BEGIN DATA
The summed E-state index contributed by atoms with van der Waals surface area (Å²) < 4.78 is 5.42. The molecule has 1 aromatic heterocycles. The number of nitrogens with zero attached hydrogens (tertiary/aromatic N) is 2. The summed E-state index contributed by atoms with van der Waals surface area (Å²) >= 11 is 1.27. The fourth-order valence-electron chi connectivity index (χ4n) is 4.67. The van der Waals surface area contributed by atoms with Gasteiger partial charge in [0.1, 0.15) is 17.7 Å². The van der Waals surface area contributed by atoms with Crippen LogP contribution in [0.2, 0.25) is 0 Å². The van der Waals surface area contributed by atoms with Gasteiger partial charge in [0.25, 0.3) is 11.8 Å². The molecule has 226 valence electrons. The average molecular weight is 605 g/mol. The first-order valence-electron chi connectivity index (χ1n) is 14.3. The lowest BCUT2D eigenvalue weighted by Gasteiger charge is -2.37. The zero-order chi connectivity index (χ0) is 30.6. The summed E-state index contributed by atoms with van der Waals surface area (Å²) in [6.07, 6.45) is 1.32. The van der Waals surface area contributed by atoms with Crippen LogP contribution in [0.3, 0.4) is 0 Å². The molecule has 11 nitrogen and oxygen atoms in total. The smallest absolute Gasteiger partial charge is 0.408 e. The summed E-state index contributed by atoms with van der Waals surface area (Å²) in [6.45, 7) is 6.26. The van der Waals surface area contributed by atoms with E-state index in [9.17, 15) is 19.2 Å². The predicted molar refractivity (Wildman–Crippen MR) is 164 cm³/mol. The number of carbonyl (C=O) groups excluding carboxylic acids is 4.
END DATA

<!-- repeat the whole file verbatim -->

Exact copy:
The summed E-state index contributed by atoms with van der Waals surface area (Å²) < 4.78 is 5.42. The molecule has 1 aromatic heterocycles. The number of nitrogens with zero attached hydrogens (tertiary/aromatic N) is 2. The summed E-state index contributed by atoms with van der Waals surface area (Å²) >= 11 is 1.27. The fourth-order valence-electron chi connectivity index (χ4n) is 4.67. The van der Waals surface area contributed by atoms with Gasteiger partial charge in [0.1, 0.15) is 17.7 Å². The van der Waals surface area contributed by atoms with Crippen LogP contribution in [0.2, 0.25) is 0 Å². The van der Waals surface area contributed by atoms with Gasteiger partial charge in [0.25, 0.3) is 11.8 Å². The molecule has 226 valence electrons. The average molecular weight is 605 g/mol. The first-order valence-electron chi connectivity index (χ1n) is 14.3. The lowest BCUT2D eigenvalue weighted by Gasteiger charge is -2.37. The zero-order chi connectivity index (χ0) is 30.6. The summed E-state index contributed by atoms with van der Waals surface area (Å²) in [6.07, 6.45) is 1.32. The van der Waals surface area contributed by atoms with Crippen LogP contribution in [0.3, 0.4) is 0 Å². The molecule has 11 nitrogen and oxygen atoms in total. The smallest absolute Gasteiger partial charge is 0.408 e. The summed E-state index contributed by atoms with van der Waals surface area (Å²) in [6.45, 7) is 6.26. The van der Waals surface area contributed by atoms with E-state index in [9.17, 15) is 19.2 Å². The predicted molar refractivity (Wildman–Crippen MR) is 164 cm³/mol. The number of carbonyl (C=O) groups excluding carboxylic acids is 4.